CA1130911A - Loudspeaker - Google Patents

Loudspeaker

Info

Publication number
CA1130911A
CA1130911A CA333,645A CA333645A CA1130911A CA 1130911 A CA1130911 A CA 1130911A CA 333645 A CA333645 A CA 333645A CA 1130911 A CA1130911 A CA 1130911A
Authority
CA
Canada
Prior art keywords
diaphragm
loudspeaker according
connected
means
frame
Prior art date
Legal status (The legal status is an assumption and is not a legal conclusion. Google has not performed a legal analysis and makes no representation as to the accuracy of the status listed.)
Expired
Application number
CA333,645A
Other languages
French (fr)
Inventor
Jun Kishigami
Atsushi Matsuda
Current Assignee (The listed assignees may be inaccurate. Google has not performed a legal analysis and makes no representation or warranty as to the accuracy of the list.)
Sony Corp
Original Assignee
Sony Corp
Priority date (The priority date is an assumption and is not a legal conclusion. Google has not performed a legal analysis and makes no representation as to the accuracy of the date listed.)
Filing date
Publication date
Priority to JP53098818A priority Critical patent/JPS6326598B2/ja
Priority to JP98818/78 priority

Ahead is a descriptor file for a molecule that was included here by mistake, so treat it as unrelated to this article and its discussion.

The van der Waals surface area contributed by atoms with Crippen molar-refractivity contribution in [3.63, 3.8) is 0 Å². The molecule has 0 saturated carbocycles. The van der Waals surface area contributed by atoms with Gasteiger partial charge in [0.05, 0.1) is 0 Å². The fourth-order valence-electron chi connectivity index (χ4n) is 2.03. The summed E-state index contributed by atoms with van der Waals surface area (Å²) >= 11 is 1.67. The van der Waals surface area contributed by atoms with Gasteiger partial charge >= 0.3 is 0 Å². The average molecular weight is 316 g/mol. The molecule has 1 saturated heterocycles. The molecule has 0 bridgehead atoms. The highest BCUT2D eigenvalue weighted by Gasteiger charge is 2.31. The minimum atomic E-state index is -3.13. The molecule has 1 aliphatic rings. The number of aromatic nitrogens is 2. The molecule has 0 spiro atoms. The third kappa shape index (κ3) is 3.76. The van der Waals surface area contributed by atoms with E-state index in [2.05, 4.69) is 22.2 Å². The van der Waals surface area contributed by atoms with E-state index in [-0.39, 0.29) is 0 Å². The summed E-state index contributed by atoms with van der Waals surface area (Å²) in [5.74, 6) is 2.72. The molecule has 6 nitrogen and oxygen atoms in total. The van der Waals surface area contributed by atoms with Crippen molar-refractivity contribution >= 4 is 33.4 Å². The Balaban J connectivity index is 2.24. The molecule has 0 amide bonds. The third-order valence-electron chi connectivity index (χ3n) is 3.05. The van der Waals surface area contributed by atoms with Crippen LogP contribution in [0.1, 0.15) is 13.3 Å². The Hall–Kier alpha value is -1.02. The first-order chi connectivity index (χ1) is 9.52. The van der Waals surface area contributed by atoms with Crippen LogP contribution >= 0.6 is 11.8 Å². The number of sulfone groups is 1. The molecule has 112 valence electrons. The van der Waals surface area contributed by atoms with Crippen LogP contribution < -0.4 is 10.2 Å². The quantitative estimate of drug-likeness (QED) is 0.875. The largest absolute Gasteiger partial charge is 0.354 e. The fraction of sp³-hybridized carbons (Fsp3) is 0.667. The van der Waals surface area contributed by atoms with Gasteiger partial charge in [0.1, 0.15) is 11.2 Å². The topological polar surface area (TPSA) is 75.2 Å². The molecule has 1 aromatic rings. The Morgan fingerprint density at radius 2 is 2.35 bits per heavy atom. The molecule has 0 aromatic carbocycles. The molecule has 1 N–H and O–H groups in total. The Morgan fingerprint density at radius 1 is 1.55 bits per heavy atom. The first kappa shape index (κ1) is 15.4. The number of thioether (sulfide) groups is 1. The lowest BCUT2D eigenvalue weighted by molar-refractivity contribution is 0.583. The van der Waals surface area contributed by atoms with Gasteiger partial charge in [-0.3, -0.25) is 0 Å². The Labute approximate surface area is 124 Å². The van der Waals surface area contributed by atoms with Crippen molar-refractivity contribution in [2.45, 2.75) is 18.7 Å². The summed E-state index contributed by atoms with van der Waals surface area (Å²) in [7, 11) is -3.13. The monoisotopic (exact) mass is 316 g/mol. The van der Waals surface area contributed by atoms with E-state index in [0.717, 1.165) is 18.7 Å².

Application filed by Sony Corp filed Critical Sony Corp
Application granted granted Critical
Publication of CA1130911A publication Critical patent/CA1130911A/en
Expired legal-status Critical Current

Links

Classifications

    • HELECTRICITY
    • H04ELECTRIC COMMUNICATION TECHNIQUE
    • H04RLOUDSPEAKERS, MICROPHONES, GRAMOPHONE PICK-UPS OR LIKE ACOUSTIC ELECTROMECHANICAL TRANSDUCERS; DEAF-AID SETS; PUBLIC ADDRESS SYSTEMS
    • H04R7/00Diaphragms for electromechanical transducers; Cones
    • H04R7/02Diaphragms for electromechanical transducers; Cones characterised by the construction
    • H04R7/04Plane diaphragms
    • HELECTRICITY
    • H04ELECTRIC COMMUNICATION TECHNIQUE
    • H04RLOUDSPEAKERS, MICROPHONES, GRAMOPHONE PICK-UPS OR LIKE ACOUSTIC ELECTROMECHANICAL TRANSDUCERS; DEAF-AID SETS; PUBLIC ADDRESS SYSTEMS
    • H04R1/00Details of transducers, loudspeakers or microphones
    • H04R1/20Arrangements for obtaining desired frequency or directional characteristics